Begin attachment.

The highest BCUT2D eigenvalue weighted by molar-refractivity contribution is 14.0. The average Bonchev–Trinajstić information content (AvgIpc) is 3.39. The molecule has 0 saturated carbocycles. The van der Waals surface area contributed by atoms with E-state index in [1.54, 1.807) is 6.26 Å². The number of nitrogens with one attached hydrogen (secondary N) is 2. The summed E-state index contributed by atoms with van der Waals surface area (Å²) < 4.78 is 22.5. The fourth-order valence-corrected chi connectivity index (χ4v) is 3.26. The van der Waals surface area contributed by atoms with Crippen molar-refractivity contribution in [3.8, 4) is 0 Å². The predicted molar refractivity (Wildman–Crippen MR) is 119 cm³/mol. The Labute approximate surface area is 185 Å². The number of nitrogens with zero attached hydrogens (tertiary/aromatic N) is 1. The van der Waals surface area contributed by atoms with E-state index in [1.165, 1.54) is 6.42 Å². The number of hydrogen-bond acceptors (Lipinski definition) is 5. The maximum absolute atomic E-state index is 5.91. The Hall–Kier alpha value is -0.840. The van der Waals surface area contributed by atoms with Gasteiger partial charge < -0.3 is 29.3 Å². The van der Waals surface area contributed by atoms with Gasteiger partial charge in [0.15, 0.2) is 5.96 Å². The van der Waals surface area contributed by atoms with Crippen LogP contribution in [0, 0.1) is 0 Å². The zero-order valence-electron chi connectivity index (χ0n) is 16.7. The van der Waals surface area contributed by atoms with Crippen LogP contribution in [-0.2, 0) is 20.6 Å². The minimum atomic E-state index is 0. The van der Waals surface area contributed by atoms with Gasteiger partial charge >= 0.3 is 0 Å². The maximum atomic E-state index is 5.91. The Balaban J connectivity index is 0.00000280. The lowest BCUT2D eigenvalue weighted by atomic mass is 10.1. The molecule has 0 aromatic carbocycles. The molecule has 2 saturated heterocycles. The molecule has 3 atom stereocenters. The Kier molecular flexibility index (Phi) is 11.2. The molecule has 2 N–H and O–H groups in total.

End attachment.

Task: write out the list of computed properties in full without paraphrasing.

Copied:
The highest BCUT2D eigenvalue weighted by molar-refractivity contribution is 14.0. The average Bonchev–Trinajstić information content (AvgIpc) is 3.39. The molecule has 0 saturated carbocycles. The van der Waals surface area contributed by atoms with E-state index in [1.54, 1.807) is 6.26 Å². The number of nitrogens with one attached hydrogen (secondary N) is 2. The summed E-state index contributed by atoms with van der Waals surface area (Å²) < 4.78 is 22.5. The fourth-order valence-corrected chi connectivity index (χ4v) is 3.26. The van der Waals surface area contributed by atoms with Crippen molar-refractivity contribution in [3.8, 4) is 0 Å². The predicted molar refractivity (Wildman–Crippen MR) is 119 cm³/mol. The Labute approximate surface area is 185 Å². The number of nitrogens with zero attached hydrogens (tertiary/aromatic N) is 1. The van der Waals surface area contributed by atoms with E-state index in [1.165, 1.54) is 6.42 Å². The number of hydrogen-bond acceptors (Lipinski definition) is 5. The maximum absolute atomic E-state index is 5.91. The Hall–Kier alpha value is -0.840. The van der Waals surface area contributed by atoms with Gasteiger partial charge < -0.3 is 29.3 Å². The van der Waals surface area contributed by atoms with Gasteiger partial charge in [0.15, 0.2) is 5.96 Å². The van der Waals surface area contributed by atoms with Crippen LogP contribution in [0, 0.1) is 0 Å². The zero-order valence-electron chi connectivity index (χ0n) is 16.7. The van der Waals surface area contributed by atoms with Crippen LogP contribution in [-0.2, 0) is 20.6 Å². The minimum atomic E-state index is 0. The van der Waals surface area contributed by atoms with Gasteiger partial charge >= 0.3 is 0 Å². The maximum atomic E-state index is 5.91. The Balaban J connectivity index is 0.00000280. The lowest BCUT2D eigenvalue weighted by atomic mass is 10.1. The molecule has 0 aromatic carbocycles. The molecule has 2 saturated heterocycles. The molecule has 3 atom stereocenters. The Kier molecular flexibility index (Phi) is 11.2. The molecule has 2 N–H and O–H groups in total.